Parking Space for the Poor: Restrictions Imposed on Marketing and Movement of Agricultural Goods in India
AbstractAgricultural markets in India have been regulated since 1928 with the inception of the "Royal Commission of Agriculture." Policy intervention in agriculture was virtually absent till the Bengal Famine of 1943, in which more than a million people died. The famine provided a major impetus for formulation of a comprehensive food policy in India. The Food Policy Committee which was set up after the disaster, suggested an interventionist government policy in the food grain market. Intervention began in the form of administrative controls, monopoly procurement schemes and public distribution, but it now encompasses a wide array of restrictive tools. This was done on the premise that private trade would function efficiently in normal periods but in periods of drought and crop failure, the profit motive would lead them to hoard supplies and earn abnormal profits. Ever since, the Indian government has followed a policy of de-control and re-control of agricultural markets.Thus this paper talks about restrictions imposed on marketing and movement of agricultural goods in India.[Working Paper No. 0009]
Download InfoIf you experience problems downloading a file, check if you have the proper application to view it first. In case of further problems read the IDEAS help page. Note that these files are not on the IDEAS site. Please be patient as the files may be large.
Bibliographic InfoPaper provided by eSocialSciences in its series Working Papers with number id:2569.
Date of creation: Jun 2010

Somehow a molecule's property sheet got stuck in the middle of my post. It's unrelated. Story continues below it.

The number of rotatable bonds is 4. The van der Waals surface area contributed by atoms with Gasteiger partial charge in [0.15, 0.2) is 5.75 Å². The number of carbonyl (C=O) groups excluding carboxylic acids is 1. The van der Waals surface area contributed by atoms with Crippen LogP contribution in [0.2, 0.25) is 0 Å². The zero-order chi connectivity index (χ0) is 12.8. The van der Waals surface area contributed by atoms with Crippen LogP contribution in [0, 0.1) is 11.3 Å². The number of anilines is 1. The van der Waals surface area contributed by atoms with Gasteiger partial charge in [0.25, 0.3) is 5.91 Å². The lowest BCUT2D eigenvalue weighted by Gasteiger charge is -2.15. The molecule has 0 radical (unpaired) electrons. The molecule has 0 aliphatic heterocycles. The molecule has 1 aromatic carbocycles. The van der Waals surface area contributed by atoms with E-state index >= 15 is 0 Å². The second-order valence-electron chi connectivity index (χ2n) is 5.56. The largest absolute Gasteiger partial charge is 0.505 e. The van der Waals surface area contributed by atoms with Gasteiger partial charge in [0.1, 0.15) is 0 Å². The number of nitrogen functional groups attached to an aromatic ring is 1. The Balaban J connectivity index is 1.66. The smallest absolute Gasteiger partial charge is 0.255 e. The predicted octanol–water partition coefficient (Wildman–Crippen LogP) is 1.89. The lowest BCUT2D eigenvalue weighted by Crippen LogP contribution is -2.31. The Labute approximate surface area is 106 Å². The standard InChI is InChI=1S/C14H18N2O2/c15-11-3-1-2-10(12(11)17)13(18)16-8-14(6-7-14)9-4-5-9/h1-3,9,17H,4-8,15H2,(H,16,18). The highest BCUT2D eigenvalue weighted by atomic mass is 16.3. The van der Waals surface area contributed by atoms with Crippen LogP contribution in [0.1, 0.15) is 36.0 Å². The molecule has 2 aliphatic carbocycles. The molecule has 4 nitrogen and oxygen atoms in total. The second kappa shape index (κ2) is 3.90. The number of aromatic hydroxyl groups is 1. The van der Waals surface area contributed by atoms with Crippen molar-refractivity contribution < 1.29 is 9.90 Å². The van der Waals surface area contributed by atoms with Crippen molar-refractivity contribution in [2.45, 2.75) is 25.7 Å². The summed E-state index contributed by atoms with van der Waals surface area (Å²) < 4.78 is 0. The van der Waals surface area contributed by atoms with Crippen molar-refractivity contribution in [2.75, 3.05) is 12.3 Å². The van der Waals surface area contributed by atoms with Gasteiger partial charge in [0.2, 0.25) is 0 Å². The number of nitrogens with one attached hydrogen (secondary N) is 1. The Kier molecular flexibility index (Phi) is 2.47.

Date of revision:
Note: Institutional Papers
Contact details of provider:
Web page: http://www.esocialsciences.org
Agricultural markets; Royal Commission; famine; food policy; comprehensive; disaster; encompasses; drought; crop failure; hoard supplies; agriculture; Bengal; famine; goods; India;
This paper has been announced in the following NEP Reports:
- NEP-AGR-2010-06-26 (Agricultural Economics)
- NEP-ALL-2010-06-26 (All new papers)
- NEP-CWA-2010-06-26 (Central & Western Asia)
- NEP-REG-2010-06-26 (Regulation)
You can help add them by filling out this form.
reading list or among the top items on IDEAS.Access and download statisticsgeneral information about how to correct material in RePEc.
For technical questions regarding this item, or to correct its authors, title, abstract, bibliographic or download information, contact: (Padma Prakash).
If you have authored this item and are not yet registered with RePEc, we encourage you to do it here. This allows to link your profile to this item. It also allows you to accept potential citations to this item that we are uncertain about.
If references are entirely missing, you can add them using this form.
If the full references list an item that is present in RePEc, but the system did not link to it, you can help with this form.
If you know of missing items citing this one, you can help us creating those links by adding the relevant references in the same way as above, for each refering item. If you are a registered author of this item, you may also want to check the "citations" tab in your profile, as there may be some citations waiting for confirmation.
Please note that corrections may take a couple of weeks to filter through the various RePEc services.